# On the relation between quantum and statistical mechanics

1. Jan 22, 2015

### Demystifier

It is well known that quantum mechanics in the path-integral form is formally very similar to equilibrium statistical mechanics formulated in terms of a partition function. In a relatively recent, very readable and straightforward paper
http://lanl.arxiv.org/abs/1311.0813
John Baez (a well known mathematical physicist) and Blake Pollard develop this formal analogy further by introducing a quantum analogy of entropy, which they call quantropy. I feel that this paper might be interesting and illuminating for many people on this forum.

Another reason for posting it is to make a concealed critique of AdS/CFT correspondence. This example demonstrates that, just because there is a mathematical correspondence between two theories, doesn't mean that the two theories really describe the same physics.

Last edited: Jan 22, 2015
2. Jan 23, 2015

### microsansfil

Similar considerations may apply between information theory and statistical mechanics ? The same mathematical expression occurs both in statistical mechanics (thermodynamic entropy) and in information theory (information-theory entropy) does not in itself establish any connection between these fields ?

Patrick

3. Jan 23, 2015

### Demystifier

In this case the relation is much more than merely formal. Both entropies are really examples of entropy in a semantic sense, which cannot be said for quantropy.

4. Jan 23, 2015

### microsansfil

E.T Jaynes wrote in his book "Probability Theory The Logic of Science"

Patrick

5. Jan 23, 2015

### Demystifier

I think Jaynes wanted to say that within thermal physics there are two semantically different notions of entropy: one statistical and the other thermodynamical. If this is what he wanted to say, then I agree. But statistical Gibbs entropy in thermal physics and statistical Shannon entropy are semantically very much related.

6. Jan 23, 2015

### microsansfil

May be, yet his goal seem to show that statistical mechanics, communication theory, and a mass of other applications are all instances of a single method of reasoning.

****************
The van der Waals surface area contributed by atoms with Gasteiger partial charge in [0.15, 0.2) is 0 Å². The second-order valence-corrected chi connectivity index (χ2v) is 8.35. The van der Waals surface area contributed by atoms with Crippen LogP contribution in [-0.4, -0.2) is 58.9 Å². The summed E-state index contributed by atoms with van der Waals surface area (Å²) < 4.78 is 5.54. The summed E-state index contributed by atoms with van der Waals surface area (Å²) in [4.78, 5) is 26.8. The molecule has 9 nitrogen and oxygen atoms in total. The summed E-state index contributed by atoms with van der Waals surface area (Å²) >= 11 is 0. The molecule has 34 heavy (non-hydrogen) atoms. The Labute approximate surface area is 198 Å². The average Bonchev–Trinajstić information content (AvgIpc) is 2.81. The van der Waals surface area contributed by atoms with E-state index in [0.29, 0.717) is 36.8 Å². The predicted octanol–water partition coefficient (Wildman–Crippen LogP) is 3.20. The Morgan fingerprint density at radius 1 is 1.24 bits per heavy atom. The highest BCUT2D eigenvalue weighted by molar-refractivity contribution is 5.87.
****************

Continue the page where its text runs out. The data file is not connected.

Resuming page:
A viewpoint from which thermondynamic entropy and information-therory entropy appear as the same concept ( http://bayes.wustl.edu/etj/articles/theory.1.pdf )

Isn't it the case for the concept of quantropy ?

Patrick

Last edited: Jan 23, 2015
7. Jan 23, 2015

### Demystifier

No. Entropy is derived from probability, which is a positive quantity. Quantropy is derived from probability amplitude, which is not a positive quantity.

8. Jan 23, 2015

### TeethWhitener

Interesting idea. I haven't read the entire paper too closely, but I'm wondering about the correspondence $T \mapsto i\hbar$. In stat mech, you have a lot of quantities that are derivatives with respect to $$\beta \propto \frac{1}{T}$$
For instance: $$\langle E \rangle = - \frac{d}{d\beta}ln Z$$
How much sense does it make to have a derivative with respect to a constant (Planck's constant)?

9. Jan 23, 2015

### Demystifier

Mathematically, there is no problem with it. Physically, you can replace Planck constant with a true variable y, perform a derivative with respect to y, and then evaluate all quantities at y=h. The result is the same.

10. Jan 23, 2015

### TeethWhitener

Right, but I'm not sure what insight it adds. Reading the paper, it seems like the authors aren't really sure either. Although, glancing over it again, the partition function has a suggestive form $$Z=\frac{2\pi \hbar i \Delta t}{m (\Delta x)^2}$$
so that if we choose $$\frac{\Delta t}{(\Delta x)^2}=\frac{1}{c} \frac{1}{ \Delta \tilde{x}}$$
we get $$Z=\frac{ih}{mc\Delta \tilde{x}}$$
so that the length parameter $\Delta \tilde{x}$ and the partition function $Z$ define the Compton wavelength of the particle.